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Steam Trap in Piping

Posted by Antony Thomas at Thursday, February 14, 2013



What is a Steam Trap?

ANSI’s definition for Steam trap - Self contained valve which automatically drains the condensate from a steam containing enclosure while remaining tight to live steam, or if necessary, allowing steam to flow at a controlled or adjusted rate. Most steam traps will also pass non-condensable gases while remaining tight to live steam.
ANSI/FCI 69-1-1989

Steam traps are a type of automatic valve that filters out condensate (i.e. condensed steam) and non-condensable gases such as air without letting steam escape.


Steam traps to discharge air and condensate while not permitting the escape of live steam
Steam Trap’s goal is to ‘purify’ the steam of excess air and water (condensate) to :
Improve efficiency (Excess water or air in the system prevents it from reaching operating temperature quickly during start-up)
Protect system (Inadequate steam trapping can lead to waterhammer, corrosion, leakage, and high maintenance costs)
Provide maximum heat transfer (‘dry’ steam has best heat transfer properties in equipment like a heat exchanger)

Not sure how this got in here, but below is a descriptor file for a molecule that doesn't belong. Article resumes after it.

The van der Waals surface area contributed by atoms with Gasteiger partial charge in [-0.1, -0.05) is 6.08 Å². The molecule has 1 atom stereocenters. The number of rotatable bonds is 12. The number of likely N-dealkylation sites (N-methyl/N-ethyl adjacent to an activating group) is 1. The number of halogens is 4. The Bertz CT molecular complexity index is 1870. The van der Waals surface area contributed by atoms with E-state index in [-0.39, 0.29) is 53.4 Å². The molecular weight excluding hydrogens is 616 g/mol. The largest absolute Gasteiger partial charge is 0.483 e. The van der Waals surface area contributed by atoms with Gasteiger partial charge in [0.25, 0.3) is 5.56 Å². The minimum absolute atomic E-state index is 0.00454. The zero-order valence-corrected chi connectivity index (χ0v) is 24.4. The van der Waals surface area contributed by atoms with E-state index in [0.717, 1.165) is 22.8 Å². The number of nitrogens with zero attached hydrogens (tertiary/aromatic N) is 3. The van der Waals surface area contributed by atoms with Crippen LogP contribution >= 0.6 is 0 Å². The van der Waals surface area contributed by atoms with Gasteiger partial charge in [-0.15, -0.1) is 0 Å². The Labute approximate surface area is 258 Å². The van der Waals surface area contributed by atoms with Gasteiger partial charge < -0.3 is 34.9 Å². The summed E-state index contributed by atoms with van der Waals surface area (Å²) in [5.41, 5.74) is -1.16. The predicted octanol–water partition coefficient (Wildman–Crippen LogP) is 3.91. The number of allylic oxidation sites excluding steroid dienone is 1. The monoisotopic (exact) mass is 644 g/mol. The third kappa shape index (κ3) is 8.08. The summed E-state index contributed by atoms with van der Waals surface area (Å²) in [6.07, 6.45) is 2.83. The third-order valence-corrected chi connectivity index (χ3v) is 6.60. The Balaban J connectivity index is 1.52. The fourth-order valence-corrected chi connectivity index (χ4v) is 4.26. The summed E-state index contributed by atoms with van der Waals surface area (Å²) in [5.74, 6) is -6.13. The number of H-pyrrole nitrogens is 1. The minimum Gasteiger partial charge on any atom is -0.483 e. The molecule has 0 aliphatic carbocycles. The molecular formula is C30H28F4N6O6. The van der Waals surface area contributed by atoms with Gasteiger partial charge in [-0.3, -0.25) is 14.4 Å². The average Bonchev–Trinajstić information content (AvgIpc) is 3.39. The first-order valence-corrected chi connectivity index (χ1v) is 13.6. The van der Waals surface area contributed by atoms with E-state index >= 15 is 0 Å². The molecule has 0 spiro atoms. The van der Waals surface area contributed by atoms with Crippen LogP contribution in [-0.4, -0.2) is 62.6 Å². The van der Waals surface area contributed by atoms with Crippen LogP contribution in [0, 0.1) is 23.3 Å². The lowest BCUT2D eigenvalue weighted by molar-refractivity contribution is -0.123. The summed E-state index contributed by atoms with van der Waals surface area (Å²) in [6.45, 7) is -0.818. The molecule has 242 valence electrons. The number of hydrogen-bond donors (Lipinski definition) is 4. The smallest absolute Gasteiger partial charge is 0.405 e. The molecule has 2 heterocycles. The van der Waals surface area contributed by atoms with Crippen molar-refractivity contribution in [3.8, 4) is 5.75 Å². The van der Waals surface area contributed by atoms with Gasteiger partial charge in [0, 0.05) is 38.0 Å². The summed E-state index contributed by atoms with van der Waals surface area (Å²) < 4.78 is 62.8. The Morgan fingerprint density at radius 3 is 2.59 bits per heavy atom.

Types of Steam Taps:

1. Mechanical steam traps -

Have a float that rises and falls in relation to condensate level and this usually has a mechanical linkage attached that opens and closes the valve. Operate in direct relationship to condensate levels present in the body of the steam trap.

2. Temperature steam traps - Have a valve that moves in/out of position by either expansion/contraction caused by temperature change. Some condensate builds up as it cools sufficiently to allow the valve to open. In most circumstances this is not desirable as condensate needs to be removed as soon as it is formed.

3. Thermostatic steam traps - Work on the difference in response to velocity change in flow of compressible and incompressible fluids. As steam enters, static pressure above the disk forces the disk against the valve seat. The static pressure over a large area overcomes the high inlet pressure of the steam. As the steam starts to condense, the pressure against the disk lessens and the trap opens to allow condensate out.




2.Temperature steam traps -

Have a valve that moves in/out of position by either expansion/contraction caused by temperature change. Some condensate builds up as it cools sufficiently to allow the valve to open. In most circumstances this is not desirable as condensate needs to be removed as soon as it is formed. 






3.Thermodynamic steam traps -

Work on the difference in response to velocity change in flow of compressible and incompressible fluids. As steam enters, static pressure above the disk forces the disk against the valve seat. The static pressure over a large area overcomes the high inlet pressure of the steam. As the steam starts to condense, the pressure against the disk lessens and the trap opens to allow condensate out. 

Animation Courtesy from tlv.com

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